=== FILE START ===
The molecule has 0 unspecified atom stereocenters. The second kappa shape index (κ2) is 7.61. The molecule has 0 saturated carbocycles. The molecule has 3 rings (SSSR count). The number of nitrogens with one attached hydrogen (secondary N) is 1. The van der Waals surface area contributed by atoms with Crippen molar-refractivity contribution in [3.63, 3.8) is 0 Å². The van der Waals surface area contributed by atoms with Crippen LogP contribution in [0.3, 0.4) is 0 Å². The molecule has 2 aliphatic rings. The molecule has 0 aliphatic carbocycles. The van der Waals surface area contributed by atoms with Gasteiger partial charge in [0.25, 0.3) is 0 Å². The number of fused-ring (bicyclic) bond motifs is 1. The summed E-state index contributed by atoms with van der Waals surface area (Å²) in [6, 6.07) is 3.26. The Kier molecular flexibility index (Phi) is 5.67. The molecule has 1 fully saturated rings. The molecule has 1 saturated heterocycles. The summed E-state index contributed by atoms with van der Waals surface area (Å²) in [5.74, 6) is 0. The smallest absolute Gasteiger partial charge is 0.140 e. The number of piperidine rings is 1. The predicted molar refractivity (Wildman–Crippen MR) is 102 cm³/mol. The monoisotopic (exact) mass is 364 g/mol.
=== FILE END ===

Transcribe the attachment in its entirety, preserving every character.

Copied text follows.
The molecule has 0 unspecified atom stereocenters. The second kappa shape index (κ2) is 7.61. The molecule has 0 saturated carbocycles. The molecule has 3 rings (SSSR count). The number of nitrogens with one attached hydrogen (secondary N) is 1. The van der Waals surface area contributed by atoms with Crippen molar-refractivity contribution in [3.63, 3.8) is 0 Å². The van der Waals surface area contributed by atoms with Crippen LogP contribution in [0.3, 0.4) is 0 Å². The molecule has 2 aliphatic rings. The molecule has 0 aliphatic carbocycles. The van der Waals surface area contributed by atoms with Gasteiger partial charge in [0.25, 0.3) is 0 Å². The number of fused-ring (bicyclic) bond motifs is 1. The summed E-state index contributed by atoms with van der Waals surface area (Å²) in [6, 6.07) is 3.26. The Kier molecular flexibility index (Phi) is 5.67. The molecule has 1 fully saturated rings. The molecule has 1 saturated heterocycles. The summed E-state index contributed by atoms with van der Waals surface area (Å²) in [5.74, 6) is 0. The smallest absolute Gasteiger partial charge is 0.140 e. The number of piperidine rings is 1. The predicted molar refractivity (Wildman–Crippen MR) is 102 cm³/mol. The monoisotopic (exact) mass is 364 g/mol.